Tandem therapy for retinoblastoma: immunotherapy and chemotherapy enhance cytotoxicity on retinoblastoma by increasing apoptosis
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The goal of this study was to provide an experimental basis for the clinical application of cell immunotherapy on RB in combination with chemotherapy treatment and to explore the mechanism of their combined cytotoxicity.
We investigated the antitumor effect of cytokine-induced killer cells (CIK), co-cultivated with dendritic cells pulsed with tumor antigens (DC-Ag) and/or with carboplatin. Cytotoxicity was evaluated on a retinoblastoma cell line (RB-Y79) by FCM and immunofluorescence microscopy. Time-lapse video microscopy was used to follow the sequence of events during the carboplatin and CIK cytotoxicity.
Our results showed that a small proportion of RB-Y79 cells died after a low-dose carboplatin application. The cell population recovered 5 days after carboplatin was removed from the culture medium. Three times fewer normal epithelium retina cell lines (hTERT-RPE1) died at the same carboplatin dose. CIK achieved 5 times more cytotoxicity against RB cells pre-treated with low dose of carboplatin, showing the highest antitumor activity in the tandem carboplatin-DC-Ag-CIK-carboplatin treatment. Time-lapse video microscopy revealed that carboplatin-preconditioned RB cells are more avidly engaged by CIK cells, increasing RB mortality and resulting in an overall increment in apoptosis.
This study provides evidence that carboplatin combined with cell immunotherapy is superior to carboplatin alone to kill RB cells in vitro. We propose that a primary application of a low dose of a chemotherapeutic drug that is able to attack the tumor, and a subsequent treatment with highly effective immunotherapy based on DC-Ag-CIK cells could be a safe and selective treatment for RB.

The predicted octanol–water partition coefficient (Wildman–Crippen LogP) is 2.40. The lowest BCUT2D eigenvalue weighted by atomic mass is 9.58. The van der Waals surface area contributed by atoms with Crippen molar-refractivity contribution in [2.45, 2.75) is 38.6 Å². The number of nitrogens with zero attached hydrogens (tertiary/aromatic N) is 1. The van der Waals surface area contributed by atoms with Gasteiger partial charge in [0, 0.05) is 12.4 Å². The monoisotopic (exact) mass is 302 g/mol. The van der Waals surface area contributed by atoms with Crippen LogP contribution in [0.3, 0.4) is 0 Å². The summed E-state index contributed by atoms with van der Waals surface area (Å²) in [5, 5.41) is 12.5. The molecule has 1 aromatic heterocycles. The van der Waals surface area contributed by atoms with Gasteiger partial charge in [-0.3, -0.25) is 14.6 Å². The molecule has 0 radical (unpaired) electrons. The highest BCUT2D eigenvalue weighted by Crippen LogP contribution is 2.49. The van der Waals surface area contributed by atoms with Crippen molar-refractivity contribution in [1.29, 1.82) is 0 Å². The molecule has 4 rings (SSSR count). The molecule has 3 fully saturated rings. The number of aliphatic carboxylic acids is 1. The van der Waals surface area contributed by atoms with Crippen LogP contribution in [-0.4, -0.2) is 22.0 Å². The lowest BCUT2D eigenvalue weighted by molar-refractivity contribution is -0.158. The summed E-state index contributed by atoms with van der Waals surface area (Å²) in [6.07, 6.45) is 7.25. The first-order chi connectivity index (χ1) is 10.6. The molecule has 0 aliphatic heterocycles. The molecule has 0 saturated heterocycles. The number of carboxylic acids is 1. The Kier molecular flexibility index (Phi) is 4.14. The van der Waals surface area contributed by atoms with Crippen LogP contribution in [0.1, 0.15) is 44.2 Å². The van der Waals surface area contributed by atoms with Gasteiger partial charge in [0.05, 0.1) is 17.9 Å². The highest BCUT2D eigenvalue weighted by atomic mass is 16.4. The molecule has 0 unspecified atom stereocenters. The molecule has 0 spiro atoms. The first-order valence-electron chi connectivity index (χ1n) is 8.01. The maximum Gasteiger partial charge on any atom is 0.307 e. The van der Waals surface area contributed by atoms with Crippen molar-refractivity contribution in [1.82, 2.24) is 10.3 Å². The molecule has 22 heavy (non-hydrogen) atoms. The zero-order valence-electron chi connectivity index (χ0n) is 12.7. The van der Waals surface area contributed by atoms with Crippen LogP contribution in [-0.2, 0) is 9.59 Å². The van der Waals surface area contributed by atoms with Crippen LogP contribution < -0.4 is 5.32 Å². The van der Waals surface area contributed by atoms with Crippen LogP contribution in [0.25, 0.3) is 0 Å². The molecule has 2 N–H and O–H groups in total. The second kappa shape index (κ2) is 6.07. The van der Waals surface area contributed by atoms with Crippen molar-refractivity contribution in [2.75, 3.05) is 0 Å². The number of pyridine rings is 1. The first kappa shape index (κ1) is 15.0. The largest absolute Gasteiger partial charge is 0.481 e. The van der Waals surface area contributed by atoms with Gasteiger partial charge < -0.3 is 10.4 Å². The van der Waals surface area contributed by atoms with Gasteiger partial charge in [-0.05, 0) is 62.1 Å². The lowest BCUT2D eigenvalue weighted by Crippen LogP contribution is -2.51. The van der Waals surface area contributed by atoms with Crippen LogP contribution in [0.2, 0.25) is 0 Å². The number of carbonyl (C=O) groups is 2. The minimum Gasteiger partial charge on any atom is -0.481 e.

KeywordsRetinoblastoma Carboplatin Dendritic cells Cytokine-induced killer cells Annexin V Apoptosis
We are grateful to Dr. Cristian Acosta for insightful comments on the manuscript and English editing. We thank Poten Biomedical Company (Shenzhen, China) for providing technical support and Guillaume Charras for Life-ActGFP plasmid. This work was supported by both Shenzhen Development and Reform Commission (Grants number: 1680) and the Capital Clinical Features Applied Research Plan (Grants number: Z121107001012055). P.K., Y.L, H.W and T.L are supported in part by Poten Biomedical Institute for Cancer Immunotherapy.
Conflict of interest
No potential conflicts of interest were disclosed.
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